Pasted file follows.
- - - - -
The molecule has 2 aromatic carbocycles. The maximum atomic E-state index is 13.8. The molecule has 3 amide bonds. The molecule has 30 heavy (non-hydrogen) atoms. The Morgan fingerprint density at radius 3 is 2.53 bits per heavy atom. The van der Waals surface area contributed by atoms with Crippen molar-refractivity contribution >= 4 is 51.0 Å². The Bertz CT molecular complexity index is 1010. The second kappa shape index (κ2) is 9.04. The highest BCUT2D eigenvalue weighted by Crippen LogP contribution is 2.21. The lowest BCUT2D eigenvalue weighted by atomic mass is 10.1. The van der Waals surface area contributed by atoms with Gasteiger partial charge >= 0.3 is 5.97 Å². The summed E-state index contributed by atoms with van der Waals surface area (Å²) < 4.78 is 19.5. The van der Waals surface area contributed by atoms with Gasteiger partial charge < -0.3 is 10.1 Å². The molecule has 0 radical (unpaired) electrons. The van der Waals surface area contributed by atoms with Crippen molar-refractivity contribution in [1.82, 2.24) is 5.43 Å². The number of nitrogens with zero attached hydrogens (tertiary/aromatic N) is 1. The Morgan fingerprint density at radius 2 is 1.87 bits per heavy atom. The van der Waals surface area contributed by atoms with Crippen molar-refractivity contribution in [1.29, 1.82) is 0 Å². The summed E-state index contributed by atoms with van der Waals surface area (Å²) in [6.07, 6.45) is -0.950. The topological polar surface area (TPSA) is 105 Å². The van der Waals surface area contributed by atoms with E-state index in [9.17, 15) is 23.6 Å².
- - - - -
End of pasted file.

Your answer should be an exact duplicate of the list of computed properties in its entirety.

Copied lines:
The molecule has 2 aromatic carbocycles. The maximum atomic E-state index is 13.8. The molecule has 3 amide bonds. The molecule has 30 heavy (non-hydrogen) atoms. The Morgan fingerprint density at radius 3 is 2.53 bits per heavy atom. The van der Waals surface area contributed by atoms with Crippen molar-refractivity contribution >= 4 is 51.0 Å². The Bertz CT molecular complexity index is 1010. The second kappa shape index (κ2) is 9.04. The highest BCUT2D eigenvalue weighted by Crippen LogP contribution is 2.21. The lowest BCUT2D eigenvalue weighted by atomic mass is 10.1. The van der Waals surface area contributed by atoms with Gasteiger partial charge >= 0.3 is 5.97 Å². The summed E-state index contributed by atoms with van der Waals surface area (Å²) < 4.78 is 19.5. The van der Waals surface area contributed by atoms with Gasteiger partial charge < -0.3 is 10.1 Å². The molecule has 0 radical (unpaired) electrons. The van der Waals surface area contributed by atoms with Crippen molar-refractivity contribution in [1.82, 2.24) is 5.43 Å². The number of nitrogens with zero attached hydrogens (tertiary/aromatic N) is 1. The Morgan fingerprint density at radius 2 is 1.87 bits per heavy atom. The van der Waals surface area contributed by atoms with Crippen molar-refractivity contribution in [1.29, 1.82) is 0 Å². The summed E-state index contributed by atoms with van der Waals surface area (Å²) in [6.07, 6.45) is -0.950. The topological polar surface area (TPSA) is 105 Å². The van der Waals surface area contributed by atoms with E-state index in [9.17, 15) is 23.6 Å².